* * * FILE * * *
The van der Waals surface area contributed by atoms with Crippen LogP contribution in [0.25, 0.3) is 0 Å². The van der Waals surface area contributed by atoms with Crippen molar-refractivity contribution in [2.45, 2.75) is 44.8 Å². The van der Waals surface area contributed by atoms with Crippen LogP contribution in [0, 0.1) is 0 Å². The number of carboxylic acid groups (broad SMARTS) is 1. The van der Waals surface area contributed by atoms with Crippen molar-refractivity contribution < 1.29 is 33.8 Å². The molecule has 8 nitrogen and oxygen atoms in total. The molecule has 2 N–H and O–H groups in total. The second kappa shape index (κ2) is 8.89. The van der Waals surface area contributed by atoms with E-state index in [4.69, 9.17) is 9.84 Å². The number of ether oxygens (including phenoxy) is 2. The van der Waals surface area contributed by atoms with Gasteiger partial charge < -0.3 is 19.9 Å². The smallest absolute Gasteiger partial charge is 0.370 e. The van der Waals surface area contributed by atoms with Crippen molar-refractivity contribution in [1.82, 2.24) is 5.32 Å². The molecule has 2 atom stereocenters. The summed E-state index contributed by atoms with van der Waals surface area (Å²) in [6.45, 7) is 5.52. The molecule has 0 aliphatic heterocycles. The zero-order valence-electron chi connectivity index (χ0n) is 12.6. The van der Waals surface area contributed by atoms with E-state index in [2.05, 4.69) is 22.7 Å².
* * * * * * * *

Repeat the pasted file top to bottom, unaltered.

The van der Waals surface area contributed by atoms with Crippen LogP contribution in [0.25, 0.3) is 0 Å². The van der Waals surface area contributed by atoms with Crippen molar-refractivity contribution in [2.45, 2.75) is 44.8 Å². The van der Waals surface area contributed by atoms with Crippen LogP contribution in [0, 0.1) is 0 Å². The number of carboxylic acid groups (broad SMARTS) is 1. The van der Waals surface area contributed by atoms with Crippen molar-refractivity contribution < 1.29 is 33.8 Å². The molecule has 8 nitrogen and oxygen atoms in total. The molecule has 2 N–H and O–H groups in total. The second kappa shape index (κ2) is 8.89. The van der Waals surface area contributed by atoms with E-state index in [4.69, 9.17) is 9.84 Å². The number of ether oxygens (including phenoxy) is 2. The van der Waals surface area contributed by atoms with Gasteiger partial charge < -0.3 is 19.9 Å². The smallest absolute Gasteiger partial charge is 0.370 e. The van der Waals surface area contributed by atoms with Crippen molar-refractivity contribution in [1.82, 2.24) is 5.32 Å². The molecule has 2 atom stereocenters. The summed E-state index contributed by atoms with van der Waals surface area (Å²) in [6.45, 7) is 5.52. The molecule has 0 aliphatic heterocycles. The zero-order valence-electron chi connectivity index (χ0n) is 12.6. The van der Waals surface area contributed by atoms with E-state index in [2.05, 4.69) is 22.7 Å².